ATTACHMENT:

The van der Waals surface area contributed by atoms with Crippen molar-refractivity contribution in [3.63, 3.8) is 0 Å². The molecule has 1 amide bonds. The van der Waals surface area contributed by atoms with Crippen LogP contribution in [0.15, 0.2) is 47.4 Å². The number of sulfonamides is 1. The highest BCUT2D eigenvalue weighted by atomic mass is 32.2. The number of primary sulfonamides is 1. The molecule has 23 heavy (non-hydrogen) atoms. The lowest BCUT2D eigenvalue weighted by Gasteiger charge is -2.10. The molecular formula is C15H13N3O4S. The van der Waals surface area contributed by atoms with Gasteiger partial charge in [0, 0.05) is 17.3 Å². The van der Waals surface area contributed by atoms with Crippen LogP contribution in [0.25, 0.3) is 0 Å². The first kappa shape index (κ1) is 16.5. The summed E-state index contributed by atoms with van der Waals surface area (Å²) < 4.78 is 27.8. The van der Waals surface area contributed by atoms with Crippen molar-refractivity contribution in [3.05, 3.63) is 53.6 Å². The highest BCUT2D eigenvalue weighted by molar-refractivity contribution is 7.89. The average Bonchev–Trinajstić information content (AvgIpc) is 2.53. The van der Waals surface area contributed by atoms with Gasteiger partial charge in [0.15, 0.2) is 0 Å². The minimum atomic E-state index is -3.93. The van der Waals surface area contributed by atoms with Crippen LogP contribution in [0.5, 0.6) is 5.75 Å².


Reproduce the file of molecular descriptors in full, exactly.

The van der Waals surface area contributed by atoms with Crippen molar-refractivity contribution in [3.63, 3.8) is 0 Å². The molecule has 1 amide bonds. The van der Waals surface area contributed by atoms with Crippen LogP contribution in [0.15, 0.2) is 47.4 Å². The number of sulfonamides is 1. The highest BCUT2D eigenvalue weighted by atomic mass is 32.2. The number of primary sulfonamides is 1. The molecule has 23 heavy (non-hydrogen) atoms. The lowest BCUT2D eigenvalue weighted by Gasteiger charge is -2.10. The molecular formula is C15H13N3O4S. The van der Waals surface area contributed by atoms with Gasteiger partial charge in [0, 0.05) is 17.3 Å². The van der Waals surface area contributed by atoms with Crippen LogP contribution in [0.25, 0.3) is 0 Å². The first kappa shape index (κ1) is 16.5. The summed E-state index contributed by atoms with van der Waals surface area (Å²) < 4.78 is 27.8. The van der Waals surface area contributed by atoms with Crippen molar-refractivity contribution in [3.05, 3.63) is 53.6 Å². The highest BCUT2D eigenvalue weighted by molar-refractivity contribution is 7.89. The average Bonchev–Trinajstić information content (AvgIpc) is 2.53. The van der Waals surface area contributed by atoms with Gasteiger partial charge in [0.15, 0.2) is 0 Å². The minimum atomic E-state index is -3.93. The van der Waals surface area contributed by atoms with Crippen LogP contribution in [0.5, 0.6) is 5.75 Å².